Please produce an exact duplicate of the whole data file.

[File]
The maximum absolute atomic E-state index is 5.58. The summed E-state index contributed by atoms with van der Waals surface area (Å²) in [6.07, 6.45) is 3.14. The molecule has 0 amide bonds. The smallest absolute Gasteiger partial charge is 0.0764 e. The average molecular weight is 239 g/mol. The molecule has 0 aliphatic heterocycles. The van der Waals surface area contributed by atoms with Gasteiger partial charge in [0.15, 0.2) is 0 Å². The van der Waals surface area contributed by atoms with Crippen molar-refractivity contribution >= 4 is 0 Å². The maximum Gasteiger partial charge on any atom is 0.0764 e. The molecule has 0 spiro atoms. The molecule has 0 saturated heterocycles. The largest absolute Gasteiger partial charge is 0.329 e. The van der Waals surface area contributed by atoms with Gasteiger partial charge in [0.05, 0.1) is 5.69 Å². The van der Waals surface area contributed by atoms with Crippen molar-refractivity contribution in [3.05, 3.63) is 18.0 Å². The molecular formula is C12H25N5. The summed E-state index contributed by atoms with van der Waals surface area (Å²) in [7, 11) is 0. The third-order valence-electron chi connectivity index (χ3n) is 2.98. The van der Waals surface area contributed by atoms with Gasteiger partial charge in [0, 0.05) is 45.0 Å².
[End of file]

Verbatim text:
The maximum absolute atomic E-state index is 5.58. The summed E-state index contributed by atoms with van der Waals surface area (Å²) in [6.07, 6.45) is 3.14. The molecule has 0 amide bonds. The smallest absolute Gasteiger partial charge is 0.0764 e. The average molecular weight is 239 g/mol. The molecule has 0 aliphatic heterocycles. The van der Waals surface area contributed by atoms with Gasteiger partial charge in [0.15, 0.2) is 0 Å². The van der Waals surface area contributed by atoms with Crippen molar-refractivity contribution >= 4 is 0 Å². The maximum Gasteiger partial charge on any atom is 0.0764 e. The molecule has 0 spiro atoms. The molecule has 0 saturated heterocycles. The largest absolute Gasteiger partial charge is 0.329 e. The van der Waals surface area contributed by atoms with Gasteiger partial charge in [0.05, 0.1) is 5.69 Å². The van der Waals surface area contributed by atoms with Crippen molar-refractivity contribution in [3.05, 3.63) is 18.0 Å². The molecular formula is C12H25N5. The summed E-state index contributed by atoms with van der Waals surface area (Å²) in [7, 11) is 0. The third-order valence-electron chi connectivity index (χ3n) is 2.98. The van der Waals surface area contributed by atoms with Gasteiger partial charge in [0, 0.05) is 45.0 Å².